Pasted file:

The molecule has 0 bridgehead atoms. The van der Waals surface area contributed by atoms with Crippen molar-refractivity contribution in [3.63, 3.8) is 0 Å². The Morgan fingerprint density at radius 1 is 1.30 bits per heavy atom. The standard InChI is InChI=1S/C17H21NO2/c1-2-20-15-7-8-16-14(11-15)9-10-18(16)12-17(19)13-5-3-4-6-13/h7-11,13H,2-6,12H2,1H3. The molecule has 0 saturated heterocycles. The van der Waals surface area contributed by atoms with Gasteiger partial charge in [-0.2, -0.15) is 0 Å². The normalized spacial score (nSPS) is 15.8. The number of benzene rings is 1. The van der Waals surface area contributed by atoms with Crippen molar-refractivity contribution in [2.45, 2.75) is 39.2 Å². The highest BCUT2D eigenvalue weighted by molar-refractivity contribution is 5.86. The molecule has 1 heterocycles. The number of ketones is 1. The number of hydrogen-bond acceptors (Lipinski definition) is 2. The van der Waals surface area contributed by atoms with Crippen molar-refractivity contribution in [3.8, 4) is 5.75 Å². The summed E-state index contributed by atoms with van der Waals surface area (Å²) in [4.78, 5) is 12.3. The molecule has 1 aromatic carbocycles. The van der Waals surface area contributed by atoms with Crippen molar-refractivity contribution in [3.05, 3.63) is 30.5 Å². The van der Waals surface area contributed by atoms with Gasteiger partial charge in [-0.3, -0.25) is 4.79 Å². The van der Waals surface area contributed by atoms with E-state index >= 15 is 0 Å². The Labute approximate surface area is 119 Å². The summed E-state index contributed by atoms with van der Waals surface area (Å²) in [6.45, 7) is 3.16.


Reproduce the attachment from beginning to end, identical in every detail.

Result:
The molecule has 0 bridgehead atoms. The van der Waals surface area contributed by atoms with Crippen molar-refractivity contribution in [3.63, 3.8) is 0 Å². The Morgan fingerprint density at radius 1 is 1.30 bits per heavy atom. The standard InChI is InChI=1S/C17H21NO2/c1-2-20-15-7-8-16-14(11-15)9-10-18(16)12-17(19)13-5-3-4-6-13/h7-11,13H,2-6,12H2,1H3. The molecule has 0 saturated heterocycles. The van der Waals surface area contributed by atoms with Gasteiger partial charge in [-0.2, -0.15) is 0 Å². The normalized spacial score (nSPS) is 15.8. The number of benzene rings is 1. The van der Waals surface area contributed by atoms with Crippen molar-refractivity contribution in [2.45, 2.75) is 39.2 Å². The highest BCUT2D eigenvalue weighted by molar-refractivity contribution is 5.86. The molecule has 1 heterocycles. The number of ketones is 1. The number of hydrogen-bond acceptors (Lipinski definition) is 2. The van der Waals surface area contributed by atoms with Crippen molar-refractivity contribution in [3.8, 4) is 5.75 Å². The summed E-state index contributed by atoms with van der Waals surface area (Å²) in [4.78, 5) is 12.3. The molecule has 1 aromatic carbocycles. The van der Waals surface area contributed by atoms with Crippen molar-refractivity contribution in [3.05, 3.63) is 30.5 Å². The van der Waals surface area contributed by atoms with Gasteiger partial charge in [-0.3, -0.25) is 4.79 Å². The van der Waals surface area contributed by atoms with E-state index >= 15 is 0 Å². The Labute approximate surface area is 119 Å². The summed E-state index contributed by atoms with van der Waals surface area (Å²) in [6.45, 7) is 3.16.